Book Image

The Insider's Guide to Arm Cortex-M Development

By : Zachary Lasiuk, Pareena Verma, Jason Andrews
Book Image

The Insider's Guide to Arm Cortex-M Development

By: Zachary Lasiuk, Pareena Verma, Jason Andrews

Overview of this book

Cortex-M has been around since 2004, so why a new book now? With new microcontrollers based on the Cortex-M55 and Cortex-M85 being introduced this year, Cortex-M continues to expand. New software concepts, such as standardized software reuse, have emerged alongside new topics including security and machine learning. Development methodologies have also significantly advanced, with more embedded development taking place in the cloud and increased levels of automation. Due to these advances, a single engineer can no longer understand an entire project and requires new skills to be successful. This book provides a unique view of how to navigate and apply the latest concepts in microcontroller development. The book is split into two parts. First, you’ll be guided through how to select the ideal set of hardware, software, and tools for your specific project. Next, you’ll explore how to implement essential topics for modern embedded developers. Throughout the book, there are examples for you to learn by working with real Cortex-M devices with all software available on GitHub. You will gain experience with the small Cortex-M0+, the powerful Cortex-M55, and more Cortex-M processors. By the end of this book, you’ll be able to practically apply modern Cortex-M software development concepts.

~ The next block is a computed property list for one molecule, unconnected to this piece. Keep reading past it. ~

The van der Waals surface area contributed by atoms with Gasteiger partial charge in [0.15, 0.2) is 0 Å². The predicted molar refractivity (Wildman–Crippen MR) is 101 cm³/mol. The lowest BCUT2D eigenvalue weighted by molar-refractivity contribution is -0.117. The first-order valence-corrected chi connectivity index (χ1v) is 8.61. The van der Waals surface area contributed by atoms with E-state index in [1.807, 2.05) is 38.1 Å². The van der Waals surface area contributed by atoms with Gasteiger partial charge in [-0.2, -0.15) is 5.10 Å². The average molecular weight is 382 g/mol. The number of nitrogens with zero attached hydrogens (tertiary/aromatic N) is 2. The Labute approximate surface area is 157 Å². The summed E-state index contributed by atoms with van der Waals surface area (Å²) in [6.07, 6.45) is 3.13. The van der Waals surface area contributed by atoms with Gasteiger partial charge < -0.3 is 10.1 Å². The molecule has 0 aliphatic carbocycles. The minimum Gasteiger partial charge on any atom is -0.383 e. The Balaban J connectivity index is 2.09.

Table of Contents (15 chapters)
Part 1: Get Set Up
Part 2: Sharpen Your Skills

The basics of hello world

Running hello world or Blinky on a microcontroller involves more than just a print statement. The traditional hello world program in C may look as follows:

#include <stdio.h>int main()
    printf("Hello Cortex-M world!\n");

If I compile this program and run it on any of my laptop computers, it will print the following message:

$ gcc -o hello hello.c
$ ./hello
Hello Cortex-M world!

Developers are not typically interested in the details of running a C program on a computer running Windows, Linux, or macOS. It’s clear that the printf function is defined in a C header file, stdio.h, and there is a C library that provides the code. Most developers generally understand that a new process is created, the program is loaded into memory, and the C language defines the standard output file (stdio) to be the terminal and writes the message. The operating system will take care of the details to run the program...